(by Dustin Putman
2001's "Spy Kids," 2002's "Spy Kids 2: The Island of Lost Dreams," and 2003's "Spy Kids 3: Game Over" came and went in just over two years' time, a time capsule of a makeshift franchise that started with a savvy idea—a spy movie with kids!—and a heartfelt tale about family before its filmmaker, writer-director Robert Rodriguez (2010's "Machete"), became preoccupied with the fancy toys at his disposal. Increasingly colorful and decreasingly human, the series wore out its welcome just as its two leads, Alexa Vega (2008's "Repo! The Genetic Opera") and Daryl Sabara (2007's "Halloween"), were outgrowing their pint-sized roles. Eight years later, Vega and Sabara are back, now grown-up spies passing the torch in the shockingly well-meaning, even valuable, "Spy Kids: All the Time in the World." Apparently Rodriguez was aware that he'd gradually lost sight of the bigger picture because he's corrected that here with a story that emphasizes the importance of family over indifference and bombast. There are still a bunch of cool gadgets on display and older viewers will have to put up with about four fart jokes too many, but the film's core themes involving valuing the time you have with loved ones is a noble sentiment. Article continues below
When Marissa Wilson (Jessica Alba) had her first child, she decided to hang up her top-secret spy shoes to be a more available mother to her baby daughter and eight-year-old stepkids Rebecca (Rowan Blanchard) and Cecil (Mason Cook). One year later, she's still struggling for acceptance from rebellious prankster Rebecca when a maniacal former foe known as the Time Keeper returns, using his Armageddon Device to begin speeding up time. With the planet headed for disaster if he's not stopped, Marissa leaps back into action and is forced to reveal her true profession to her family. Taken into protection at OSS Headquarters where they meet Marissa's niece Carmen Cortez (Alexa Vega), Rebecca and Cecil soon grow restless. Not about to sit by idly, they leap into action to help with Marissa's mission. As it turns out, Rebecca unknowingly holds the key to returning time to its normal speed: the Chronos Sapphire, a family heirloom of Marissa's family that she has recently passed down to her.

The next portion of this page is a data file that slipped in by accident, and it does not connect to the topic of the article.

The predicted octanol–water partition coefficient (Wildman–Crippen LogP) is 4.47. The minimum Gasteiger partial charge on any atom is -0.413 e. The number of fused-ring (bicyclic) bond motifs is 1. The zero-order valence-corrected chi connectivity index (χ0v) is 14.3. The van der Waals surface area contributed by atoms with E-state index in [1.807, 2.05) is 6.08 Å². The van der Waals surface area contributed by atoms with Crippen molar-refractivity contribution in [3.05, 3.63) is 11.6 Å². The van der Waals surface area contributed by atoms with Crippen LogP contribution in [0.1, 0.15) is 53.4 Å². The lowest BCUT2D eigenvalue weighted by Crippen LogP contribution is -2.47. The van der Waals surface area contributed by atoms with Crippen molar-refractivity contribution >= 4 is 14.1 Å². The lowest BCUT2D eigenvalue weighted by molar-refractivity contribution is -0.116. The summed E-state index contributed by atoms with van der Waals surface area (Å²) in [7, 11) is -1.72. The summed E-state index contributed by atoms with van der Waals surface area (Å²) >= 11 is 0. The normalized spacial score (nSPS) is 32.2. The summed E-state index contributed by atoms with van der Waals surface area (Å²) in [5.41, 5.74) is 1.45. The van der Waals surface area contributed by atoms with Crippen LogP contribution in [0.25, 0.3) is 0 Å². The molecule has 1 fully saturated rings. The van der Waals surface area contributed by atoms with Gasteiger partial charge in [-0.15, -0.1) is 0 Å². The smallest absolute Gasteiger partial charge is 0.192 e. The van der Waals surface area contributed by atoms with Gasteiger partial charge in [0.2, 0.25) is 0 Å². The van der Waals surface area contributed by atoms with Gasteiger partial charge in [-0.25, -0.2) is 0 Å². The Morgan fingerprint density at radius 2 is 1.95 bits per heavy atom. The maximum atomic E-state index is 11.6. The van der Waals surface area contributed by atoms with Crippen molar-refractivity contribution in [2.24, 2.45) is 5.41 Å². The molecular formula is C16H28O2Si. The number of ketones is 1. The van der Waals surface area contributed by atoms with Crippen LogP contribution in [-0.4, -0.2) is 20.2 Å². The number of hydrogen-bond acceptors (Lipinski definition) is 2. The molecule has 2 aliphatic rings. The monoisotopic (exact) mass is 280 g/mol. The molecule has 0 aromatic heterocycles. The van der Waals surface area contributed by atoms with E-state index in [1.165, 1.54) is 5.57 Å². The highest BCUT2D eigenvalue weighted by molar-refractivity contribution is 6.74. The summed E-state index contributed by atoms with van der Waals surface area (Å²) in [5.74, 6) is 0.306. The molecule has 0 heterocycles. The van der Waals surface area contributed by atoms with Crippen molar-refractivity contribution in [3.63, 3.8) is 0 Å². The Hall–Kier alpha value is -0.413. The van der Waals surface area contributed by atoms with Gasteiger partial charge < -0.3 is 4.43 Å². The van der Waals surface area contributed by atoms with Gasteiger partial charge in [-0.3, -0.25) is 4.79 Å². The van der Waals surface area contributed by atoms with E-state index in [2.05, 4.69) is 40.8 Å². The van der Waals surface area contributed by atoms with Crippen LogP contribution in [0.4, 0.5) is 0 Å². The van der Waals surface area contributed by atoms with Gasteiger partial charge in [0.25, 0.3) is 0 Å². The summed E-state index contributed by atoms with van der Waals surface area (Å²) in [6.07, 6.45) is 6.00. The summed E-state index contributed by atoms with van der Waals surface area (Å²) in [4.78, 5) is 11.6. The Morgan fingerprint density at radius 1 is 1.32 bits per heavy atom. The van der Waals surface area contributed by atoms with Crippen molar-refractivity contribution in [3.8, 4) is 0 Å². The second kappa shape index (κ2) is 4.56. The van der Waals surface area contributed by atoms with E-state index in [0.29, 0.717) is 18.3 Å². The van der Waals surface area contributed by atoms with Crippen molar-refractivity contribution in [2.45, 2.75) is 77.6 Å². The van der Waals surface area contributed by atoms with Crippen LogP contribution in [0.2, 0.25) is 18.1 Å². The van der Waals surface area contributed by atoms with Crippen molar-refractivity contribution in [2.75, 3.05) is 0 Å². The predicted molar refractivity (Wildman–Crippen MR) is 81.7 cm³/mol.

Let's make things clear right now: "Spy Kids: All the Time in the World" is juvenile, rough around the edges, and frequently clumsy. The one-liners and double-entendres range from the groan-inducing (when Rebecca's head ends up close to Cecil's backside, he calls her, "Butthead") to the acceptably cute ("I'm gonna bust his clocks!" Marissa says about the Time Keeper). In targeting the young demographic, director Robert Rodriguez is preoccupied with bathroom humor to a wearying degree. He also introduces a talking robot dog named Argonaut (voice of Ricky Gervais) who watches over the kids and slings usually unfunny British-accented barbs with every syllable he utters. When Cecil remarks at one point during a greenscreen/CGI-heavy action scene, "It's like a big video game," many may nod their head in agreement.